“Most galleries try to keep their space neutral so nothing can distract from the art work. This works for many types of art,” she says. “It’s not that I am completely against it, but on the other hand I believe there is art that can develop differently in a new setting. It’s exciting to see how art changes in a different context, behaves differently. We begin to wonder whether we recognise it as art if it isn’t standing on a pillar in an empty room. The space here is empty, but on the other hand it is very clearly a living space at the same time. When you come in, there are coats hanging on the wall, it’s private.”

Due to the large of number of exhibits, her kitchen now also doubles up as an exhibition space. “People see the larger works hanging in the kitchen and wonder  ‘Can you do that?’ But my intent is almost educational: when you see art in this context, you understand that you can live with big art,” Julie August explains. “You can learn that it is possible to integrate it into your everyday life without being a big art collector.  It’s a question of just deciding if you want to live with a piece of art. That’s part of the idea – to remove this reserve and that if you really like a piece, you can buy it and put it into your apartment.”

And this is the real differentiator of her approach. She refers to what she calls ‘the idea of Home and Gardens’. “The people in these magazines are super rich, but the average person might not be able to afford 20 pictures, but perhaps one or two,” she goes on. “You don’t just have to get something from Ikea to fill your wall space. It is possible to do it differently.”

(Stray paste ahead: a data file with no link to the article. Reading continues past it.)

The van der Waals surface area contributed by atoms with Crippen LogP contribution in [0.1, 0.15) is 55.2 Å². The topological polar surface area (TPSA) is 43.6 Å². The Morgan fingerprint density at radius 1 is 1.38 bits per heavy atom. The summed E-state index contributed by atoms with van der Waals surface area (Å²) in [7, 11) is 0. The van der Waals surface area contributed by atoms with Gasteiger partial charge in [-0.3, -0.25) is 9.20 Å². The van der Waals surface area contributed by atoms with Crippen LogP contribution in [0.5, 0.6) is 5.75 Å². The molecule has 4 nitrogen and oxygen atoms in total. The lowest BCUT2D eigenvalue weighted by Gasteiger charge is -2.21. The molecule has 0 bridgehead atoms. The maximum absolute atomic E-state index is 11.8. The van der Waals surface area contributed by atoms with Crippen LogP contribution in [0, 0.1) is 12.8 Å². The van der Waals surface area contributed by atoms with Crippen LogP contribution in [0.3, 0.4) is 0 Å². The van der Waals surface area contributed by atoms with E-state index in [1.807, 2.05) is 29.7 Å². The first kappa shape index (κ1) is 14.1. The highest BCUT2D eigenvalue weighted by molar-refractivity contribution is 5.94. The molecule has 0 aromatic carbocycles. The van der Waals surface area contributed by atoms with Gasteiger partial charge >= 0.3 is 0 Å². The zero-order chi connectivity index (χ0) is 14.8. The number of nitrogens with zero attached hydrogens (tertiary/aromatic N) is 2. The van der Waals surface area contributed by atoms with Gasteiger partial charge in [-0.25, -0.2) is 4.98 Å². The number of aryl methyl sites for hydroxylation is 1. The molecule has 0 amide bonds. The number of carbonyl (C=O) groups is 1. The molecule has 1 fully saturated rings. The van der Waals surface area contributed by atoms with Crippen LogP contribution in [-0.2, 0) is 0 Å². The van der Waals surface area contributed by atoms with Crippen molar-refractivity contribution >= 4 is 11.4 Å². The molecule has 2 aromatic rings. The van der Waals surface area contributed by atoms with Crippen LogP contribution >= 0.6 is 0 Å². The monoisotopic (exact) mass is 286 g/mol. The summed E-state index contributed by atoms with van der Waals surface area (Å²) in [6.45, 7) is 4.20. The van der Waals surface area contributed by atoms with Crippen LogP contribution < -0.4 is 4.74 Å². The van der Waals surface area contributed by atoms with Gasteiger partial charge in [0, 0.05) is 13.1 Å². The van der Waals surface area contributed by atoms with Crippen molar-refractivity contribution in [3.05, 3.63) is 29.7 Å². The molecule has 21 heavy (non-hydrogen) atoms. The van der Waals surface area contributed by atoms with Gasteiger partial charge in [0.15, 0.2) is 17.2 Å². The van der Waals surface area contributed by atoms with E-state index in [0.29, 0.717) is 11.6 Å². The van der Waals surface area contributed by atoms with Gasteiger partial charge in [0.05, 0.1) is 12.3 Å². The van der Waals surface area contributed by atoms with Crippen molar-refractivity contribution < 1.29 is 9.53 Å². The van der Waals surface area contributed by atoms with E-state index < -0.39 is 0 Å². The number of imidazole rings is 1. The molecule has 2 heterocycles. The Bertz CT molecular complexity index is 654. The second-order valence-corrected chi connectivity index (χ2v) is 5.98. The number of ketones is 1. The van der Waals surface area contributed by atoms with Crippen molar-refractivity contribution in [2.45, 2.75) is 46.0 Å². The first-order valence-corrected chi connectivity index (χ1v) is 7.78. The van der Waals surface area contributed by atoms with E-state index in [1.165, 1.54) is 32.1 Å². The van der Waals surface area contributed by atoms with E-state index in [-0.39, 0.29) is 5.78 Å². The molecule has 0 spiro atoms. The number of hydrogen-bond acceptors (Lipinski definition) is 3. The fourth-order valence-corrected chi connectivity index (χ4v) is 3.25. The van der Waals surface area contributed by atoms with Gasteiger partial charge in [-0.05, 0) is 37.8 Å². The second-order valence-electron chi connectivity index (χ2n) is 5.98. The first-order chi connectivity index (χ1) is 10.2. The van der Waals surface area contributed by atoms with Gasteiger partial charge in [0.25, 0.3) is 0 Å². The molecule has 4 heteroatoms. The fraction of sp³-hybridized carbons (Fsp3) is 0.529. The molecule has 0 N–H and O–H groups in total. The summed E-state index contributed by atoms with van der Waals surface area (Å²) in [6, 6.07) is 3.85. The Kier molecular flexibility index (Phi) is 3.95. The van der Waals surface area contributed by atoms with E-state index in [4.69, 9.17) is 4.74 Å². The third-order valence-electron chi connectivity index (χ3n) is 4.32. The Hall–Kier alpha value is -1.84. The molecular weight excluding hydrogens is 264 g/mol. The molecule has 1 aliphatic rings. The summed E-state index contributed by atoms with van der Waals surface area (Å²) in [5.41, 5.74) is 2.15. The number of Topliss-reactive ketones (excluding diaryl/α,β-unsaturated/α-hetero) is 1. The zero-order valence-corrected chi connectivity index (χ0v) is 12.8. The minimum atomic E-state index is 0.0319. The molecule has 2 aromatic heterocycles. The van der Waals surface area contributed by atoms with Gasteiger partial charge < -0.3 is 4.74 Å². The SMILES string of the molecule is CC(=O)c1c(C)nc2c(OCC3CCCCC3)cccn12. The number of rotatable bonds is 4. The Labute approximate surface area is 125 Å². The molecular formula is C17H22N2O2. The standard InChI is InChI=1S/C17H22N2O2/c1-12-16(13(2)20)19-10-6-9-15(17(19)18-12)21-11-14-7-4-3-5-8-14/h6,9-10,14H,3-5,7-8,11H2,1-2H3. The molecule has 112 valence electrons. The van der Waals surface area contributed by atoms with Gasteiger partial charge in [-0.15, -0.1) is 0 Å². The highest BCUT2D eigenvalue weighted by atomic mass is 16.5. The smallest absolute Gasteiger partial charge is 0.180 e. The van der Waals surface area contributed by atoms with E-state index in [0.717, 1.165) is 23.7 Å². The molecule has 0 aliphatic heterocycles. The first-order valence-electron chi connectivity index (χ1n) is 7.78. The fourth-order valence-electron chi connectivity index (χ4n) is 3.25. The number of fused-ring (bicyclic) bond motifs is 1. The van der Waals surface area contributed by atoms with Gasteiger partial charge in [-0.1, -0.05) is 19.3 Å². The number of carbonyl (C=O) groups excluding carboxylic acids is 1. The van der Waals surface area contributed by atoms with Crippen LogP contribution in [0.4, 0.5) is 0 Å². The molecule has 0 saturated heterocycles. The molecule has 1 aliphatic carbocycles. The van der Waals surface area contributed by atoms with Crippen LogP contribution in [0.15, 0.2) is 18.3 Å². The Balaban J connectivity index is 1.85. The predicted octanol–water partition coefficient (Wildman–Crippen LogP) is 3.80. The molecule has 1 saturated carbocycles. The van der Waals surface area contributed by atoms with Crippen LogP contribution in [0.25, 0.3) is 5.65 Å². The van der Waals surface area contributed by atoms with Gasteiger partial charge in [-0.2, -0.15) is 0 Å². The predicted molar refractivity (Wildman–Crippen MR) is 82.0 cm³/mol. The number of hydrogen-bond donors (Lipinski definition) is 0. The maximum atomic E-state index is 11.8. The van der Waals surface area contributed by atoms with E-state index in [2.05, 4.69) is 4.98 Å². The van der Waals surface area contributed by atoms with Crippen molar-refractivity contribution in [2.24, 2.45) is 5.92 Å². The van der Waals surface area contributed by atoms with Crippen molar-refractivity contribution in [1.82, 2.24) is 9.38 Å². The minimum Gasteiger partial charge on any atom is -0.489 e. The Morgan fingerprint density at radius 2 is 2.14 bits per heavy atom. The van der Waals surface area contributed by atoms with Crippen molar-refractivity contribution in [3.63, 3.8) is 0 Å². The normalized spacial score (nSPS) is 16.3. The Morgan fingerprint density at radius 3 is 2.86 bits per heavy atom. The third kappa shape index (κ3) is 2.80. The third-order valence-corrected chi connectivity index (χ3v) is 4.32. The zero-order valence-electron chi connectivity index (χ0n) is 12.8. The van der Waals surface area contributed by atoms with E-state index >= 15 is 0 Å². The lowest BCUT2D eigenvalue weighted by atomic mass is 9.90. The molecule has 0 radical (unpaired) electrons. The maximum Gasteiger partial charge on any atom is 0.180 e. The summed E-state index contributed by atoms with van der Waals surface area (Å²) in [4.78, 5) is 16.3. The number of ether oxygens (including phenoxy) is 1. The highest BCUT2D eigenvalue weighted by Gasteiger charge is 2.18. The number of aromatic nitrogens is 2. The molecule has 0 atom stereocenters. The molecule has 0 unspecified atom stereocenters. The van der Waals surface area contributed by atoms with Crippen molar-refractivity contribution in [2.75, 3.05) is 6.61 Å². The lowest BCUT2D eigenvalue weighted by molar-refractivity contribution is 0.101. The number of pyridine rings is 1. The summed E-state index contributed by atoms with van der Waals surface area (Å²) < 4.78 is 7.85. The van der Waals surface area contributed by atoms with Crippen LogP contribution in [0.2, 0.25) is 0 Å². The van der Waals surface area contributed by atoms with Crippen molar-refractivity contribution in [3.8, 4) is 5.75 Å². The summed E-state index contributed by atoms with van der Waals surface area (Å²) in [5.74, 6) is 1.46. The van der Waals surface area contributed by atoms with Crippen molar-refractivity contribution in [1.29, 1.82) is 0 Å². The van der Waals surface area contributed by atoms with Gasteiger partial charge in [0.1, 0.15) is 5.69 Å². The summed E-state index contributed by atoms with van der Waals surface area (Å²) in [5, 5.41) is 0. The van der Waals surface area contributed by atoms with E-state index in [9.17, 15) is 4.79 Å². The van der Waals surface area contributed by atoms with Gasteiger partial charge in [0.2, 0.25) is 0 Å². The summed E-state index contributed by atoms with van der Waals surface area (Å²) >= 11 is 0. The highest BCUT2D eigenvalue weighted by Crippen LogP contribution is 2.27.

But isn’t there an element of snobbery? “I don’t know from which side,” she admits. “It is clear that the professional gallery owner prefers the serious collector who comes to buy something not once but twice a year.”

I observe that in Germany a gallery such as ‘18m’ could only work in Berlin. “Well, I was born in Munich,” August laughs, adding: “I agree. I can’t image it in another city. For one, Munich is much more expensive in terms of rent. And this attitude of opening your door and inviting everyone in.” She shakes at head at the thought. “I think I would try it in any city, but I don’t know if it would be accepted anywhere else.”

In recent years, Berlin has gained a reputation as a trendy place and been compared to London and New York. How realistic is this? Can Berlin really compete? “The question is if to compete always means profit,” says August. “Berlin can keep up because it is an interesting city. There are a lot of international artists that live and work here, and shape the climate here. It’s perhaps not completely untypical that there are many galleries that come and go and draw attention to new parts of the city and make them fashionable. Of course Berlin is not going to be one of those places where you can make big money quickly.”

Julie August remains at the heart of all aspects of the gallery, writing her own invitations, managing her large contact database, producing the accompanying materials, organising occassional lectures and concerts. She says she enjoys the freedom of her situation because she remains in charge.

When I ask what would be the perfect solution for turning this passion into a full time job, I am surprised that she pauses. “It’s not possible at the moment. If I had 6-8 collectors who really like my programme, and perhaps 2-3 institutions…,” she says hesitating, adding quickly: “I do really enjoy my day job at the publishers. Perhaps if the two could be combined….”

‘Frühblüher’ by Stephanie Senge opens this week March, 18th at 18.00 hrs, Akazienstraße 30 in Berlin